» MORE: How serious a crime is credit card theft and fraud?

Nerdy tip: Don't panic if you stumble upon fraud on your credit card statement. Under the Fair Credit Billing Act, you're not responsible for unauthorized charges made on the internet.

For other fraudulent transactions, federal law limits your liability to $50 as long as you report them to your credit card issuer.

On top of this, most major credit card issuers offer zero-liability fraud policies, so you ly won't owe any amount at all.

What to expect from the credit card fraud investigation

The credit card issuer will be interested in preventing further unauthorized charges on your account, so it may decide to freeze or cancel your credit card and send a replacement. If you get a new credit card number, you may need to change it wherever you have it stored as a payment for goods and services.

While the investigation is pending, you’re not required to pay the disputed amount or charges accrued. Credit card issuers can't take legal actions or send your bill to collections while the amount in question is investigated. You will, however, be required to pay the portion of your bill that belongs to you.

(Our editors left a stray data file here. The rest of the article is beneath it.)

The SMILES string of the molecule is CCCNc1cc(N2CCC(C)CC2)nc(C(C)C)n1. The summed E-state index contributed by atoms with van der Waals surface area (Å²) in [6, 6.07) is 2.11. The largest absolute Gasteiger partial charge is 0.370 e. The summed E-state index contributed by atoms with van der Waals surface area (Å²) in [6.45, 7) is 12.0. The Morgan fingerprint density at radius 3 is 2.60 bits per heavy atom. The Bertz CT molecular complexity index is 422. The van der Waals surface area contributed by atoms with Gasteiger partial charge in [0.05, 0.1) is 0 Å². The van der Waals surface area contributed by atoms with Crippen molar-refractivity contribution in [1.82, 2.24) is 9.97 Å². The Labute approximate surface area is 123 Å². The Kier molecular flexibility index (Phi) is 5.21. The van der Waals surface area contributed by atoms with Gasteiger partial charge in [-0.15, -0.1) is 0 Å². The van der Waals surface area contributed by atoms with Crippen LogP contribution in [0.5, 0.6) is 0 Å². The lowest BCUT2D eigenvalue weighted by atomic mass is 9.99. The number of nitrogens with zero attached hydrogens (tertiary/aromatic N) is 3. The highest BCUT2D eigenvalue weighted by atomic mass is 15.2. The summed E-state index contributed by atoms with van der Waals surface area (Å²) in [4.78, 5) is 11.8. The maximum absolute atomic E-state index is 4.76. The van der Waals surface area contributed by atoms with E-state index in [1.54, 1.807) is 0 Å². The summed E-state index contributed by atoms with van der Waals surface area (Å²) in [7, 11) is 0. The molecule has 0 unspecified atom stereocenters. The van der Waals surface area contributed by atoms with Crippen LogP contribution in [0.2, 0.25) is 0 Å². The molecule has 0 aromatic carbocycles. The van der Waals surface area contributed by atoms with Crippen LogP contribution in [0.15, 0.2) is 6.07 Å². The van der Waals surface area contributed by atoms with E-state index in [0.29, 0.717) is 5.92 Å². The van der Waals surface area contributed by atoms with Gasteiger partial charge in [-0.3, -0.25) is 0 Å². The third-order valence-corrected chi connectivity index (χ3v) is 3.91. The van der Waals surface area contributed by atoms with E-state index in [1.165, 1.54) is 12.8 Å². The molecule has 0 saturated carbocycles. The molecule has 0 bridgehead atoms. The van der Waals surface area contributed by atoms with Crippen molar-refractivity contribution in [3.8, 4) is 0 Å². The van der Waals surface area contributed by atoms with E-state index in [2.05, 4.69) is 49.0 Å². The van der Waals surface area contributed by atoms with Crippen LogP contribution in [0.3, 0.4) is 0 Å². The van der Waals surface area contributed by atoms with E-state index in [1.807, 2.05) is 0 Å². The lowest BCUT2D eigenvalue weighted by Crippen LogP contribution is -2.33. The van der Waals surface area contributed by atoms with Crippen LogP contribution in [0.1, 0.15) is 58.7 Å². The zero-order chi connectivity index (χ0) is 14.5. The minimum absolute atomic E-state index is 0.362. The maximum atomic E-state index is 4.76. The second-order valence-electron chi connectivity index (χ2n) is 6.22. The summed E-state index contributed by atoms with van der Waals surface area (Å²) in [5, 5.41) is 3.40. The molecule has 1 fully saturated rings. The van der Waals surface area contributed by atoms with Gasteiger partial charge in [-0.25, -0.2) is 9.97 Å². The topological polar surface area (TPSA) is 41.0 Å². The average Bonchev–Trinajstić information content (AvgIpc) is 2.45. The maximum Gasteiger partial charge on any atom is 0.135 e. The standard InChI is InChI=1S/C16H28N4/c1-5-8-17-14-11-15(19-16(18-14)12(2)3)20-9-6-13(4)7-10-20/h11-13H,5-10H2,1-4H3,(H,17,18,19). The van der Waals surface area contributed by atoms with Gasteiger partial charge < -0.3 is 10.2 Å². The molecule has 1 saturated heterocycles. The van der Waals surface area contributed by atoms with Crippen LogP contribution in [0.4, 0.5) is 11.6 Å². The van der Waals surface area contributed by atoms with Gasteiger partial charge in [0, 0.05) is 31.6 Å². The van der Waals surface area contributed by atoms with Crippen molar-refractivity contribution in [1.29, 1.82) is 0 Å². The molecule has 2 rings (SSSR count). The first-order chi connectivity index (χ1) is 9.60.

By law, the dispute must be resolved within two billing cycles (no more than 90 days) after receiving your letter. The issuer must notify you in writing about its findings and next steps.

If the issuer determines that a transaction is fraudulent, it must credit your account for the amount disputed and remove any charges resulting from the transaction. If the issuer determines the transaction is correct, you’re responsible for paying the disputed amount and any charges resulting from it.